At a higher dosage, the impression of lemony, thickened, sweetened, dark tea goes away. The gentleman’s library is now serving pure rum, expensive dark chocolates filled with liqueur, and slightly fruited pipe tobacco. A butler brings in Christmas Plum Pudding with a white rum sauce that he sets discreetly to the side, as the gentlemen talk business and smoke away in their club chairs. It’s utterly lovely, either way.

Other perfume bloggers haven’t had quite the same mental association and imagery with Tobacco Vanille as I did. Scent Bound likened it to “loud frat boy” as compared to Spiritueuse Double Vanille‘s “beautiful and constrained young librarian,” though he has often stated that he really likes Tobacco Vanille and wears it when he wants to stand out.

Scent Hound, in contrast, seemed much less enthused about it. He found it to be “very much a 1980s fragrance, sophisticated, big and maybe a bit dated.” Interestingly, Mr. Hound noted: “[t]he first time I wore this, I liked it better than the 2nd time I wore it which made me feel a bit like I was walking around with a ‘Yankee Candle Company’ candle hanging from my neck. For those of you not in the US, that’s not a good thing.” That Yankee Candle Plum Puddingwas an extremely astute observation and dead on. At times, Tobacco Vanille really does evoke a Yankee Candle! Frankly, I rather wish I hadn’t read that comparison because it’s hard to shake the mental association once you’ve noticed it. It’s even harder when you Google “Yankee Candle Plum Pudding” out of morbid curiosity and find that, yes, they actually had such a scent for a limited time!

Despite all that, I find myself really enjoying the perfume, especially in smaller doses where it seems to have more layers and complexity. In my normal, regular dosage for perfumes (3 to 4 large-ish dabs on each arm), it’s a lot more linear and soon ends up as a predominantly rum and tobacco, plum pudding scent, especially in its dry-down.

I should note that dosage may not be the only contributing factor for why I had a slightly different experience than my fellow bloggers. It makes a big difference if one sprays on a Tom Ford scent, as opposed to merely dabbing it on from a vial. Perfume is usually milder or softer when dabbed on, as opposed to when it is aerosolized (if there is such a word). In my case, dabbing on Tobacco Vanille may explain why I didn’t find it to be quite as brash, aggressive and bullying as others have.

Then again, maybe not. After all, I dabbed on Amber Absolute and was well-nigh assaulted by its notes. It was such an 800-pound gorilla that I found it almost unbearable at times. Noir de Noir was also very potent on me (though never anything remotely close to Amber Absolute), as were others like Neroli Portofino and Black Orchid Voile de Fleur. No, the bottom line is that, on my skin, Tobacco Vanille was surprisingly gentlemanly for a Tom Ford fragrance and far from a brute. It had great projection, but not a beastly amount. The real surprise was the longevity which, even by the standards of my voracious, perfume-consuming skin, was much less than for other Tom Ford fragrances. All in all, it lasted about 8 hours on me. On normal human beings, you can easily double and, in some cases, triple that number.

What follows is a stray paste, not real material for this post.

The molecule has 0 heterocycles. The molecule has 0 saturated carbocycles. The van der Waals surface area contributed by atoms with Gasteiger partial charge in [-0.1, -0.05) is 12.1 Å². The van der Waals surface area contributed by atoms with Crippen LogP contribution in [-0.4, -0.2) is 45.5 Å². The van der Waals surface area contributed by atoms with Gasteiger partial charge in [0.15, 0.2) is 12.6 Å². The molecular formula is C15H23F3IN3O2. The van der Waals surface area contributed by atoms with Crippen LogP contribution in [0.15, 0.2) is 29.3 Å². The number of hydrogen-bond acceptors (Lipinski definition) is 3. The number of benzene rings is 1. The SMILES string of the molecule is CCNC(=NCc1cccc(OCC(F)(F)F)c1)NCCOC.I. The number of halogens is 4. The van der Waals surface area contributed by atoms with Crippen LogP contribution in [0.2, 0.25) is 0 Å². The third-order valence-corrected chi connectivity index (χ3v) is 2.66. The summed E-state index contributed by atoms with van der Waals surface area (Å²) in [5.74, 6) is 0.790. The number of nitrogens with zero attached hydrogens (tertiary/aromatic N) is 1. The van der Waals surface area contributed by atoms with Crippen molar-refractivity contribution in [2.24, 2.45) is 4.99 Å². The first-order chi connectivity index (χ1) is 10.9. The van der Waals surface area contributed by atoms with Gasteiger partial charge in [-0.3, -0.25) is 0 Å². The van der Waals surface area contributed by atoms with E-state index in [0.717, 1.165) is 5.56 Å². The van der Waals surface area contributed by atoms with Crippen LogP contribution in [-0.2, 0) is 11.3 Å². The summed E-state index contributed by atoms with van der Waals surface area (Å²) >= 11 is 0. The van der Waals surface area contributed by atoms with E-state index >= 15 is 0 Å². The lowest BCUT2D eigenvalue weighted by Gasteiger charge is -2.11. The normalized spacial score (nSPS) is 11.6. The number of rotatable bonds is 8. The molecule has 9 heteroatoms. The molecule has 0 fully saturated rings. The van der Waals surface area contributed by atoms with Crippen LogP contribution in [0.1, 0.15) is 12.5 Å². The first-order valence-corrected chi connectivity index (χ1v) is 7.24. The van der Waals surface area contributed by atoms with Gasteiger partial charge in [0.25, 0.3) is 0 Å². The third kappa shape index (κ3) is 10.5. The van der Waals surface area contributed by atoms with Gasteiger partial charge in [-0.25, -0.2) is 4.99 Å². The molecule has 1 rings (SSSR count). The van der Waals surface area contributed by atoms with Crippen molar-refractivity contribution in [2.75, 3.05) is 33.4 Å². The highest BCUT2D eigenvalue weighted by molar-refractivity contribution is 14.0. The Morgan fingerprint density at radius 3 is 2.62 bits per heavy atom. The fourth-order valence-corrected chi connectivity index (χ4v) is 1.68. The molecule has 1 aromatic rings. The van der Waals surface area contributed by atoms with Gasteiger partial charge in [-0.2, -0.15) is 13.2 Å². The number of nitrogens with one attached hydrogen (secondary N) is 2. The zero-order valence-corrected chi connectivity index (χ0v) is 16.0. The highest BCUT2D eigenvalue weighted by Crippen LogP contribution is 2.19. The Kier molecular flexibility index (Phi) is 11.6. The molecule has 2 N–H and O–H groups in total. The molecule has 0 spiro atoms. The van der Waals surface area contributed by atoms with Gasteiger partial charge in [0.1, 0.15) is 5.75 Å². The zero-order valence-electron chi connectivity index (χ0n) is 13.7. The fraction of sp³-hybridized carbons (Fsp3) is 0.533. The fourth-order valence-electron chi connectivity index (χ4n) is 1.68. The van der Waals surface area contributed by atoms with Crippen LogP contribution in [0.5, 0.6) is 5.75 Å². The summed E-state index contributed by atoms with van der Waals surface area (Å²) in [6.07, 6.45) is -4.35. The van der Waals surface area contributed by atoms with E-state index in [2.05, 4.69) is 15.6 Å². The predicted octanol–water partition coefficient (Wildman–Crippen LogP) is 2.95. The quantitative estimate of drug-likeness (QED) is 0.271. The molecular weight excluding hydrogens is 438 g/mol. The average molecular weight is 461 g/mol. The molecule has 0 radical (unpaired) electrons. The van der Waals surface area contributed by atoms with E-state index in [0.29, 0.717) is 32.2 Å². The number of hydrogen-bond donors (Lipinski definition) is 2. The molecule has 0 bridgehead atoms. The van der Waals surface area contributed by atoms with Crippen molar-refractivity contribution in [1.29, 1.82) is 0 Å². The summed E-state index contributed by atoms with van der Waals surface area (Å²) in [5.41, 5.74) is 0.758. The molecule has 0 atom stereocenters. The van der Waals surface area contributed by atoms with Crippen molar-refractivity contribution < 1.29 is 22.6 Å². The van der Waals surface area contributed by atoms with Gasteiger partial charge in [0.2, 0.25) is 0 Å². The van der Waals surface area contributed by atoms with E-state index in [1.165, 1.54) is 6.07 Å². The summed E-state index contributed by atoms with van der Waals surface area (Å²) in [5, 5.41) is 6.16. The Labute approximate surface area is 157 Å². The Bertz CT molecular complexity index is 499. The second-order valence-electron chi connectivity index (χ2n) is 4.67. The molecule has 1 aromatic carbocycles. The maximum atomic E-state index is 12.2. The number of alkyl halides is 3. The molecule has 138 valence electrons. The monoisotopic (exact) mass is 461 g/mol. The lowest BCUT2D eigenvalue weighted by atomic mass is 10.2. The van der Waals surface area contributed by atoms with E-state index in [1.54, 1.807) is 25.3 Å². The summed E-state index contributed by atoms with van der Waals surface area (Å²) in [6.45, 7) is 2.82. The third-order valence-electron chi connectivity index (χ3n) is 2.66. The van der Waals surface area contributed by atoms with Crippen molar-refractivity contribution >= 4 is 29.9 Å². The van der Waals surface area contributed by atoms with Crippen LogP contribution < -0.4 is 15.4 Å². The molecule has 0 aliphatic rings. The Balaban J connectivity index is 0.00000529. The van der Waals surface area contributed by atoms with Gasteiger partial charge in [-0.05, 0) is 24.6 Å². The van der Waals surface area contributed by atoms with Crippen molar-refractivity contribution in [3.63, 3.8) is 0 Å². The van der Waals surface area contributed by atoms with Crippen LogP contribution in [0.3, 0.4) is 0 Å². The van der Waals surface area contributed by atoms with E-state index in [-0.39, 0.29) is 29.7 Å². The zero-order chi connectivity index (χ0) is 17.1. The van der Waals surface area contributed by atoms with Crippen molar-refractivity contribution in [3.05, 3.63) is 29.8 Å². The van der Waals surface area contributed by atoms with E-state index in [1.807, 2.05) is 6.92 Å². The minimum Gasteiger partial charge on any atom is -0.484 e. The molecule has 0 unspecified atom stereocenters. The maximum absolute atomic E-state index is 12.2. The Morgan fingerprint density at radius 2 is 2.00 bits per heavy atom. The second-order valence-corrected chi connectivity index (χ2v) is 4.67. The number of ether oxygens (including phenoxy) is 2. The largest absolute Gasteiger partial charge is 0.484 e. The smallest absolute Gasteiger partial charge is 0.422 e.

Tobacco Vanille is, thus far, my favorite Tom Ford Private Blend fragrance. I think it’s cozy, comforting, richly heady, almost compulsively sniffable, and completely unisex. I definitely recommend it.

Cost & Availability: Tobacco Vanille is an eau de parfum. It is available on the Tom Ford website where it sells for: $205 for a 50 ml/1.7 oz bottle, $280 for a 100 ml/3.4 oz bottle or $495 for a 200 ml/8.45 oz bottle. In the US, you can also find it at fine retailers such as Nordstrom, Saks Fifth AvenueBergdorf Goodman, and others. In the UK, you can find it at Harrods where it sells for £135.00 or £195.00, depending on size. Elsewhere, Tom Ford fragrances are carried in numerous different countries; hopefully, you can find one near you using the store locator on the Tom Ford website.
Samples: If you are intrigued, but are also sane enough not to want to spend such a large amount without testing it out first, I suggest stopping by one of the stores listed above for a free sniff. However, given the potency of Tom Ford’s perfumes as whole, you may want to ordering a sample to see how it develops on your skin. You can find them starting at $3 on Surrender to Chance, or on other decant/sample sites like The Perfumed Court. I think Surrender to Chance has the best shipping: $2.95 for any order, no matter the size, within the U.S., and $12.95 for most orders going overseas. (It’s a wee bit higher if your order is over $150.) International shipping has leaped up in price (from $5.95) due to the U.S. Postal Service’s recently increased prices.